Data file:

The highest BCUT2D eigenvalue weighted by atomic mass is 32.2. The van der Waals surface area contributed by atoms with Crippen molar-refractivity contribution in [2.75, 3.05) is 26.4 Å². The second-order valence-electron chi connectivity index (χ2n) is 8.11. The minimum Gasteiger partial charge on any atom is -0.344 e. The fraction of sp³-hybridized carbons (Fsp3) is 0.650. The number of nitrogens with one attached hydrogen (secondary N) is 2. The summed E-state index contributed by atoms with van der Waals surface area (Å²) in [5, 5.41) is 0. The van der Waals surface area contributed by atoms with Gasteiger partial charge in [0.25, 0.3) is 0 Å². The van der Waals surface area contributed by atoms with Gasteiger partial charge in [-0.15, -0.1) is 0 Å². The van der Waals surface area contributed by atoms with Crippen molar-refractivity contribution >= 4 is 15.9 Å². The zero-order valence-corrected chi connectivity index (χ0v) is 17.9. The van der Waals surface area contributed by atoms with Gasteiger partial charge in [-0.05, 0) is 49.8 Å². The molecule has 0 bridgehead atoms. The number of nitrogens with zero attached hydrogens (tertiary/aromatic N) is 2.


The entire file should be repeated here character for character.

The highest BCUT2D eigenvalue weighted by atomic mass is 32.2. The van der Waals surface area contributed by atoms with Crippen molar-refractivity contribution in [2.75, 3.05) is 26.4 Å². The second-order valence-electron chi connectivity index (χ2n) is 8.11. The minimum Gasteiger partial charge on any atom is -0.344 e. The fraction of sp³-hybridized carbons (Fsp3) is 0.650. The number of nitrogens with one attached hydrogen (secondary N) is 2. The summed E-state index contributed by atoms with van der Waals surface area (Å²) in [5, 5.41) is 0. The van der Waals surface area contributed by atoms with Gasteiger partial charge in [0.25, 0.3) is 0 Å². The van der Waals surface area contributed by atoms with Gasteiger partial charge in [-0.15, -0.1) is 0 Å². The van der Waals surface area contributed by atoms with Crippen molar-refractivity contribution >= 4 is 15.9 Å². The zero-order valence-corrected chi connectivity index (χ0v) is 17.9. The van der Waals surface area contributed by atoms with Gasteiger partial charge in [-0.05, 0) is 49.8 Å². The molecule has 0 bridgehead atoms. The number of nitrogens with zero attached hydrogens (tertiary/aromatic N) is 2.